Saturday, 2 May 2009

Just because I say I don't want to dance....

Last night I had a clash. I had committed to going along to Camborne Rugby Club's end of season dinner at the Lowenac Hotel in Camborne, but also the next meeting of the Trelawney Alliance which was scheduled for the same day and time. Luckily the Trelawney Alliance were just down Basset Road road at the Town Council offices so I could do both - just.

Jean Charman, our energetic Town Mayor, and the committee at the Trelawney Alliance have made some fantastic progress over the last few months and managed to get a new cross party campaign up in the news and recognised. But they are not complacent. The next step is to improve coordination between other groups campaiging against the centralised government targets and they are working hard.

I had told Camborne RFC I would be there by 8.30 but a speech at the end of the meeting by our local MP went on a little longer than expected. Still, I made it there by 8.45 which was in time for the main course and speeches.

My father used to play rugby for Camborne and the family business at Trevaskis Farm sponsor the club today. As an amateur club, they are really able to develop talent and give younger players a chance to play in big matches where they learn fast. There is a strong team spirit because the players quickly progress through the Colts and into the Chiefs and get used to playing rugby together. They also have a really important commitment to junior and mini rugby teams.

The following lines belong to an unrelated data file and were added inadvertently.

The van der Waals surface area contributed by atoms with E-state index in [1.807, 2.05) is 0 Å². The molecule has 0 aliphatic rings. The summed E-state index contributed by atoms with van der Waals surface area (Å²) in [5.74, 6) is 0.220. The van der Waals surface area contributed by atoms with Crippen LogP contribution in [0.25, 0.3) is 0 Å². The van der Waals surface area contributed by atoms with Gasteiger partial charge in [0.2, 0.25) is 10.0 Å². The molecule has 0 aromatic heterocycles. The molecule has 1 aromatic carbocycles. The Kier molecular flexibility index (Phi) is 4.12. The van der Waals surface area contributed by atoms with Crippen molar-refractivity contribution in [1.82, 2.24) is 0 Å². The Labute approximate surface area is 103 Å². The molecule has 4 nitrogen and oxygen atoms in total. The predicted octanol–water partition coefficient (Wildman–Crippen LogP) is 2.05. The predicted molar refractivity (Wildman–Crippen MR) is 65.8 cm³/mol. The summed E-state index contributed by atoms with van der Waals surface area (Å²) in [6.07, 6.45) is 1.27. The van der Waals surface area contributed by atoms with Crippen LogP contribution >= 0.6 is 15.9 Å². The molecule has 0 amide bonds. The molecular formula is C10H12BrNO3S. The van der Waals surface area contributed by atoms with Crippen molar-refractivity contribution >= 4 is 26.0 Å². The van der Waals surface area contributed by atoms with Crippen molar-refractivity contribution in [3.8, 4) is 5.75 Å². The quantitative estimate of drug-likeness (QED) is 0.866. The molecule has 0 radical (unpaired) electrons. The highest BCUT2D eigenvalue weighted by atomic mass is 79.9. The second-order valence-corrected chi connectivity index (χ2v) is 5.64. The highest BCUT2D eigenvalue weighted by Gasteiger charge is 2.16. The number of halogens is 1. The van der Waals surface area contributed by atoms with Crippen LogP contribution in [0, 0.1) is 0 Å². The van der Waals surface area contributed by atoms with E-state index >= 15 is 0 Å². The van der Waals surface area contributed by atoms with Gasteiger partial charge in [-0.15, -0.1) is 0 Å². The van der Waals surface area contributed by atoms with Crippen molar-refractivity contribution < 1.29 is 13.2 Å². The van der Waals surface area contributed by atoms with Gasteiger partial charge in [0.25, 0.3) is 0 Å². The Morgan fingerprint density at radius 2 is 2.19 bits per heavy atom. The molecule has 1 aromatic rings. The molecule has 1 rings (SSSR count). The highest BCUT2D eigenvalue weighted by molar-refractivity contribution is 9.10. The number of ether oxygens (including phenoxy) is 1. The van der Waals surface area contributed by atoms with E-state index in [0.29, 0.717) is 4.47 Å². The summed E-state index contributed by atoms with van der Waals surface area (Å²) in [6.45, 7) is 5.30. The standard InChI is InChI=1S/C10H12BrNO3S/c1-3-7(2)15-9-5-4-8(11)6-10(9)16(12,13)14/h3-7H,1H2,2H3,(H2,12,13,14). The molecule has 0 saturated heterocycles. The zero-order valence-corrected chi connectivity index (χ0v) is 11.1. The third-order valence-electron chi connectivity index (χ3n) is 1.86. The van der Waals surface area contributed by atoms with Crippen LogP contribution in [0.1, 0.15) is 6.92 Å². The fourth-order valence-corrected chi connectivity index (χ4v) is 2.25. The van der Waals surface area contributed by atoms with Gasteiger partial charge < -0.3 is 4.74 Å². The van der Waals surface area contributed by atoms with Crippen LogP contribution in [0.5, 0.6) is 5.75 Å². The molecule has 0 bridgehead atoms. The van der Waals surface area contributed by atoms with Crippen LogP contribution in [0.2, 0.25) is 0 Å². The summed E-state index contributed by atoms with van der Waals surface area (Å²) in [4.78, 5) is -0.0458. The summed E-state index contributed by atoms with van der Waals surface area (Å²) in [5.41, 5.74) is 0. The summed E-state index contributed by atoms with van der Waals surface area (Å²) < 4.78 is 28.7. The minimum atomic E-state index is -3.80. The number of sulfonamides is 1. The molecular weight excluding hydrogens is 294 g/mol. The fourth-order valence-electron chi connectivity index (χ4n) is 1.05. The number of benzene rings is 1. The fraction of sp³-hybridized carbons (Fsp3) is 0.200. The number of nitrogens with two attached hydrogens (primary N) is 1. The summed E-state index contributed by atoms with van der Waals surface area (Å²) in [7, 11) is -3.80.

I think amateur clubs like this have a crucial role to play in our society. I also think we could see a revival of amateur sport as the commerical clubs which rely on lucrative media contracts find that they have less clout than they once did.

My first memory of the Lowenac Hotel is attending a Young Farmers disco there in the late eighties. I have never been a great dancer but last night, as the disco was about to pack up, a couple of the Camborne team members decided to drag me and my brother, Giles, onto the dance floor to sit down in a line and 'row' away to "Oops up side your head" by The Gap Band. It could have been 1988 all over again.